Friday, December 31, 2010

Dawn of a New Year & Decade of the Twenty First Century

Year 2010 ended with a bang.  The year was hot in news for many reasons in India and abroad too.  Most memorable events were the 9/11 of 2001 and Global Recession of 2008.  Terrorism has been at its peak in all parts of the world.  Nevertheless, the countries and economies have been smart enough to recover very fast and Life goes on and on. 

In India too, there were mixed events and developments in political, economic and sports arena.  It was so unfortunate that as many as fifteen types of Scams in almost all the fields like Sports, Judiciary, Defence, Banking, Telecommunication, Religion, etc took place.  At the same time in just an year there were twenty five Heads of States from different countries including USA, UK, France, China, Russia, etc visited India for exchange and business.

We all hope that the new year 2011 and the second decade would usher in much more in every walk of life.

Thursday, December 30, 2010

my bank, my career

I have today read the ‘Books of Account’ review on SBI story with the title “Tale of how a behemoth changed trajectory” by Shri D Murali . My sincere appreciation to Mr Murali for a detailed column summarizing the book “GRIT, GUTS and GUMPTION” by Rajesh Chakrabarti.


SBI being a giant PSB, has always played a responsible role since inception even as IBI when RBI was non-existent. The first mandate to SBI was to go rural and it did. Today, the industry has a variety of players in public, old and new private, foreign, cooperative, RRBs and Local Area Banks. And there are NBFCs, Financial Institutions and Micro Finance Institutions too.

SBI should, in fact, be designated as a Maha Nava Ratna Bank for its contributions to the nation, economy and industry for nearly two centuries. But unfortunately, many tend to blame the bank while “Best Banks Surveys” always undervalue SBI. How sad! For example, in a recent survey published by Business Today (Dec 26, 2010) issue, the list of top-10 Best Banks for over seventeen years since 1993 SBI appears only once at no. 10 level in 2002. 

In the early years of economic and financial sector reforms, the list was dominated by foreign banks like BoA, Bank of Tokyo, ABN Amro, Amex, Citi, etc.  No wonder.  Over the years, India's private sector banks and public sector banks also found their place.  By 2009, the top ten list had six PSBs, 2 new Private (Axis and HDFC Bank), 1 old private (Federal) and one foreign bank (Citi) were listed.  Again in 2010, the list is headed by Axis Bank (new private). Some times economies of scale appear to be going against the public sector banks who are burdened with rural banking which is not cost-effective; and size is a hindrance.

New Private Sector Banks and foreign banks are not loaded with old legacies, non-performing assets, not so well qualified or trained staff and so on.  SBI, hence is far above all these factors and a front runner.  RBI looks to its support, experience, exposure and guidance in making many policies (IBI was its predecessor, after all).  Under these conditions, if the bank had transforted into a modern bank of world standards, I compliment the author Mr R Chakrabarti and reviewer Mr Murali of Business Line for their factual story.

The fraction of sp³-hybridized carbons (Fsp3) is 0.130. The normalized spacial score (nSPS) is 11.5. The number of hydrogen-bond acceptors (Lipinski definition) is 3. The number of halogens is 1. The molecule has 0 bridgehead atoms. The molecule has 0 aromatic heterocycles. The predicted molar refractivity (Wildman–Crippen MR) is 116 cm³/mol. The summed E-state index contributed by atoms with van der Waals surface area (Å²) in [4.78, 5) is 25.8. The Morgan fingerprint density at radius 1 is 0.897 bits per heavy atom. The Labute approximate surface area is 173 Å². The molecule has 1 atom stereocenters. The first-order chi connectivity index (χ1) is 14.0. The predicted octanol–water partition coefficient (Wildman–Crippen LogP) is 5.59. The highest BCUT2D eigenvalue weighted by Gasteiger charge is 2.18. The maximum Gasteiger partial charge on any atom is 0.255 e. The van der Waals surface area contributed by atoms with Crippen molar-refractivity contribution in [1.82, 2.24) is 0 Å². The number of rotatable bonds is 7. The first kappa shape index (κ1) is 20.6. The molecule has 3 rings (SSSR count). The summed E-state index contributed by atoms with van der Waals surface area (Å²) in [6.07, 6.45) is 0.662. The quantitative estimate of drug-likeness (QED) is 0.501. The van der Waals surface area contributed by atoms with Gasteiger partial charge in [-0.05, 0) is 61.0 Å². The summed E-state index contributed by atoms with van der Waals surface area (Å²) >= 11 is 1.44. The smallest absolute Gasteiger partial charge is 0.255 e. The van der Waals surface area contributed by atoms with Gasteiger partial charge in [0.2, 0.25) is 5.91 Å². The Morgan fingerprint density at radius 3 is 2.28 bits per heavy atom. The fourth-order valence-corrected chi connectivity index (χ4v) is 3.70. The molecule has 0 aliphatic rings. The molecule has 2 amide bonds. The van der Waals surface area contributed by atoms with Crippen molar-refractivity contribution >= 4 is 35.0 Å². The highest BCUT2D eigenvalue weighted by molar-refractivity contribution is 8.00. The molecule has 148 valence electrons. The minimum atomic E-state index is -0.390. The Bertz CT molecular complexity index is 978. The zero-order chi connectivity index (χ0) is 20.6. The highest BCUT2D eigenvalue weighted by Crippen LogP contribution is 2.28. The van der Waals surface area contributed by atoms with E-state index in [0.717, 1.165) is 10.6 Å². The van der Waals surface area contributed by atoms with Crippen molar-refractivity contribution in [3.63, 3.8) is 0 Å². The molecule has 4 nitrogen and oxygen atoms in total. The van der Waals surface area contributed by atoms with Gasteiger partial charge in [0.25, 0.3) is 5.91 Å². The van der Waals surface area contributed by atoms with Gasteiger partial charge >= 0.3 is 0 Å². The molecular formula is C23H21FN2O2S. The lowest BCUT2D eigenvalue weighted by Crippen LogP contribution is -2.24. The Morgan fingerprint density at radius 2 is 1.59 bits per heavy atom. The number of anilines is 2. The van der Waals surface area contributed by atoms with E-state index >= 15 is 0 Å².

Wednesday, December 29, 2010

Kabhi Kabhi climex1



How does one feel when meeting an old girl/boy friend from college after a gap of 20 plus years? It can only be experienced but not expressed. Each dialogue, scene and song is so powerful. Lovely.

Good Bye to 2010 - the infamous year of scams!

Year 2010 is coming to close in next two days.  It is also the last of the years for the first decade of the new millenneum.  We experienced many good developments and events during not only the decade but the year too.  The decade witnessed the Dot Com Crash, 9/11 in USA, Change of guard in New Delhi, 26/11 in Mumbai, Election of an Afro-American, Mr Obama as President of USA, Global Meltdown all over the world (and a quick recovery too), display of strength by China in hosting the Olympics, the Satyam saga in India, introduction if i-pads and so on.

Unfortunately, in India we witnessed nearly fifteen scams of all types committed by a variety of individuals through out the year. The latest in the news are PF Scam, allegations of scam by ex-CJI and the last being Citi Bank employee in Gurgaon embezzling about Rs. 400 crores.  Most shameful scandal was that of 2G resulting in a loss of Rs. 1,76,000 crores to the exchequer and that of Ashirvad Apartments affecting the Kargil War victims (by Defence Personnel).  At this rate, Bankers, Administrators (IAS) or Bureaucrats, Businessmen, Sanyasis (Nityananda), Judges, Defence Personnel, MCI Chairperson, Politicians (BSY and his ministers), Micro Finance Institutions and promoters (Vikram Akula), IPL organiser Modi, are all involved directly or indirectly in these shameful incidents.  All these are done at whose cost? AAM AADMI.

SBI in News

I was watching NDTV 24x7 yesterday morning and seen a news item on GOI working for appointment of a successor to the incumbent Chairman of SBI.  Shri OP Bhatt would be retiring in March 2011 after about five years successful tenure as Chairman of the Bank leading the bank to greater heights with several innovative reforms and maintaining the market leadership.  Interestingly, a recent survey of best banks in India conducted by Business Today does not reckon SBI as one among the top-10 (if not the top most).  In the last seventeen years, only once that too at no. 10 its name appeared while in all other years / positions there have been several Public, Private (Old or New) and Foreign Banks finding their place.  I expressed my view to the Editor in a mail that 'looks like to be the biggest is a curse; while small seems to be beautiful'.  After all, it is a game of numbers and averages and so the smaller banks could throw up high averages!

Coming back to the Organisational structure of SBI, it is the only bank in our country with a Chairman, 2 Managing Directors and over a dozen of Deputy Managing Directors at the top.  All these are positions at least more superior to CMDs of different public / private banks.  GOI seems to be considering adding two more Managing Directors in order to handle large size business of the bank.  Of the lot of DyMDs, five of them are heading the Associate Banks in Bikaner & Jaipur, Hyderabad, Mysore, Patiala and Travancore (Saurashtra and Indore were already merged with SBI).  The news is that even though there are two MDs in service, because they have less than two more years of service ahead of them, GOI shortlisted a few names of senior Dy MDs like Pratik Chaudhary, Hemant Contractor and others for the post of Chairman.  The exact name would be finalised before March 2011 so that the giant bank continues to have its leader in place.